ExplorersBio

Nizar Ibrahim

Paleontologist; 2014 Emerging Explorer

German/Moroccan paleontologist Nizar Ibrahim, a postdoctoral scholar in vertebrate anatomy and paleontology at the University of Chicago, scours the deserts of North Africa for clues to life in the Cretaceous period, when the area was a large river system teeming with a profusion of diverse life. In addition to unearthing many huge dinosaur bones, he has discovered fossil footprints and a new species of flying reptile with an 18-foot wingspan that lived 95 million years ago. His upcoming paper describing the ecosystem of what is now Morocco's Sahara Desert in the mid-Cretaceous period will be a milestone, providing the most detailed account of the diversity, paleoecology, and geologic context of fossil vertebrates from North Africa. His description is especially important, since northern Africa and the mid-Cretaceous period are underexplored and underrepresented in paleontology. "We found an entire lost world; a window on a moment of major evolutionary change," he says.

What inspires you to dedicate your life to your work?

As a child, I was always interested in animals, in particular their anatomy and evolution. I was five when I received my first book about dinosaurs and it inspired me to want to write a book of my own about paleontology. When I was told that I would have to study hard and get a Ph.D., I wrote my name under the author's and added the word "Dr." in front of it, but I had trouble remembering which way the letter "D" should be pointing. I made the decision then and there that I would become a paleontologist.

I am so inspired by the history of life on our planet and feel it is such a fascinating series of events. Paleontology is our best tool to understand this amazing account, and I consider it an absolute privilege to be able to add a few pages to the story.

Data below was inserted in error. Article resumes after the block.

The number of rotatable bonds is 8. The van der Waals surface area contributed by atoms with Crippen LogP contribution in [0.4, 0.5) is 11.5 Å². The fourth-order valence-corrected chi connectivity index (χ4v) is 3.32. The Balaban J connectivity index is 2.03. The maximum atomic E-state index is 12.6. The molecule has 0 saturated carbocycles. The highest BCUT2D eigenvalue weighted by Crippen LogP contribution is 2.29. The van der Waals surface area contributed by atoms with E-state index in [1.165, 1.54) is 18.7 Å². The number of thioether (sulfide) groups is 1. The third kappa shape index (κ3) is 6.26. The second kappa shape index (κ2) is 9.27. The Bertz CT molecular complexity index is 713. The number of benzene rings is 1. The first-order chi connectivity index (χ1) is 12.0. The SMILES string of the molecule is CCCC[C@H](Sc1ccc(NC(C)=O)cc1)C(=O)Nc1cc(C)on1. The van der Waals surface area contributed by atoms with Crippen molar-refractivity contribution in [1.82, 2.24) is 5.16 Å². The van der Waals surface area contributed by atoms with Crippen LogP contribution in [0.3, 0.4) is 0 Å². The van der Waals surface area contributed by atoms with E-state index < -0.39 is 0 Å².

What has been your most rewarding or memorable experience in the field?

It is difficult to choose one particular memorable experience; and sometimes the most challenging moments almost seamlessly turn into the most rewarding moments. Locating and unearthing the largest dinosaur bone ever found in the Kem Kem region of southeastern Morocco was a thrilling experience, as was my first discovery of pterosaur (flying reptile) jaw fragments. There is a real buildup of excitement when prospecting for fossils because most finds begin as small little bits of bone protruding from the sediment, and the element of discovery and surprise is ever present.

The challenges I face during my fieldwork are very diverse and range from violent sandstorms and extensive flooding to working alongside large groups of armed guards in the middle of the Sahara under an umbrella of 125º+ heat. Several years ago when I was collecting data for my doctoral thesis, I led a small expedition to the Sahara, on a very restrictive budget, with just one vehicle and extremely limited supplies, which turned out to be one of the most challenging trips. There's an element of time pressure during fieldwork, with long days spent searching for fossils and an ever looming expedition end date.

What's a normal work day like for you?

My days revolve around research and preparing scientific papers for publication. Some days I may organize presentations, discuss future projects and funding proposals, plan expeditions, or review scientific illustrations with colleagues in Chicago and around the world. Other days I may consult with fossil preparators on ongoing work or exchange ideas regarding jacketed fossils that await preparation.

What advice would you give your younger self?

First: Follow your dreams and don't let anyone take them away from you. Second: Don't be discouraged. Hurdles and obstacles are a part of life and can be overcome. Third: Make big plans. (Yes, you can totally lead an expedition to the Sahara!)

If you could have people do one thing to help save the planet what would it be?

People pay taxes for all kinds of things. I would like people to contribute to a global "biodiversity tax" in order to fund the protection of endangered plants and animals and the world's ecological hotspots. I think that would be money well spent.

In Their Words

Paleontology is like detective work. It’s amazing to piece together clues and re-create a hundred-million-year-old landscape where gigantic predators flourished and enormous evolutionary changes unfolded.

—Nizar Ibrahim